The Instapundit points to a piece in Slate by Scott Shuger on how NORAD supposedly let us down on 911.
(By the way, thanks to whichever blogger pointed out that it actually is possible to point to an individual post, as opposed to the whole weekly archive in a blogspot post, but you have to edit in the tag yourself for some reason. My links, like the one to Glenn above, should be a little more precise in the future, now that I understand that.)
Well, maybe, but his command of basic facts in the situation does not provide confidence in his reporting.
At one point, Shuger asks:
But note that the F-15 fighters took 18 minutes to cover those 153 miles, which comes out to more like 510 mph. Yet, according to the Air Force, the F-15 has a top speed of 1,875 mph. So, you have to wonder, why were they flying at less than a third of what they’re capable of?
Well, maybe he has to wonder, but I don’t–it’s probably so they wouldn’t run out of fuel before they got there.
Non-aviation reporters apparently aren’t familiar with the fact that “supersonic” fighters are capable of this only for brief periods of time (e.g., dogfights). Drag goes waaaaay up when you’re supersonic, and you can only maintain top speed with full afterburners, which create something akin to Niagara Falls in the intake manifold of the engines…
One of the reasons that the Air Force wanted the F-22 Raptor was that, unlike an F-15, it was designed to be capable of supersonic cruise.
But if he’d bothered to ask somebody, they might have told him that–instead, he’d rather just slam NORAD and the Air Force as incompetents.
Which raises a more general problem that’s really been brought to the forefront in the past four months–the general ignorance of a press corps that, for the most part, hasn’t served in the military, and to whom it is an alien culture. There is an excellent article in this month’s Reason on exactly this subject, by Chris Bray, titled The Media and GI Joe (How the press gets the military wrong–and why it matters). Unfortunately, it’s only in the print edition, so I can’t provide a link, though it should become available on line next month. Pick it up at the newstand if you don’t have a subscription, or can’t wait–it’s the cover story.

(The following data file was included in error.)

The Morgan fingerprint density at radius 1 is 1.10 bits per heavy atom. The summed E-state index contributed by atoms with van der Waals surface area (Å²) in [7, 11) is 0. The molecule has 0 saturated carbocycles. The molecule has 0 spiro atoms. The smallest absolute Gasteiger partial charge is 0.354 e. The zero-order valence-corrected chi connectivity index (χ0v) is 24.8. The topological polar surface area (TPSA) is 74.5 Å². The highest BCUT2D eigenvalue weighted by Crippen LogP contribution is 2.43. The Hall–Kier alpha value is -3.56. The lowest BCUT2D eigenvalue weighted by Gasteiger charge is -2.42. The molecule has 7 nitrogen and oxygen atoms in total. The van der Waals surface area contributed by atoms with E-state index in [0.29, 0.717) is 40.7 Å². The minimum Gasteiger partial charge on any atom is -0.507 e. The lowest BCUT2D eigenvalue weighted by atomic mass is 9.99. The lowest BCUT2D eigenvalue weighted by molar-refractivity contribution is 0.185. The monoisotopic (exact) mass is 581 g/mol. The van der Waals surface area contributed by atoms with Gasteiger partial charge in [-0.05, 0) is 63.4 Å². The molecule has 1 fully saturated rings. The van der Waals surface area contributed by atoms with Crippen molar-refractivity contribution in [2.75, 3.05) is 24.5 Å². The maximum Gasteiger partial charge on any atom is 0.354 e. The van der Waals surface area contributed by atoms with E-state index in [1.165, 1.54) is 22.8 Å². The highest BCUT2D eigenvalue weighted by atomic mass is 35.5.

Because of this problem, for the most part, when the media report on matters military, they fall into the trap of either being awestruck at routine things, or overly skeptical of very valid things, often within the same piece–they don’t have the experience or knowledge needed to provide accurate reporting. One frightening example from the article:
“I always like to tell the story of a colleague at the Wall Street Journal who asked me one day not long ago if the Marines had served in World War II. Indeed they had, I responded, and in the Revolutionary War, too. He went on to cover the Pentagon.”
So while I didn’t read the whole thing, I did see that one little nugget in the Shuger article, which makes me think that it suffers from the same lack of knowledge, and discourages me from even bothering to read the whole thing.
I have no reason to think that NORAD fell down on the job. On September 10, (unlike the former Soviet Union) shooting down civilian airliners was not their job, and if it has become that, then the terrorists win.
[Update 6:20 PM PST]
I see that the Flit web site has an even more detailed takedown of this article.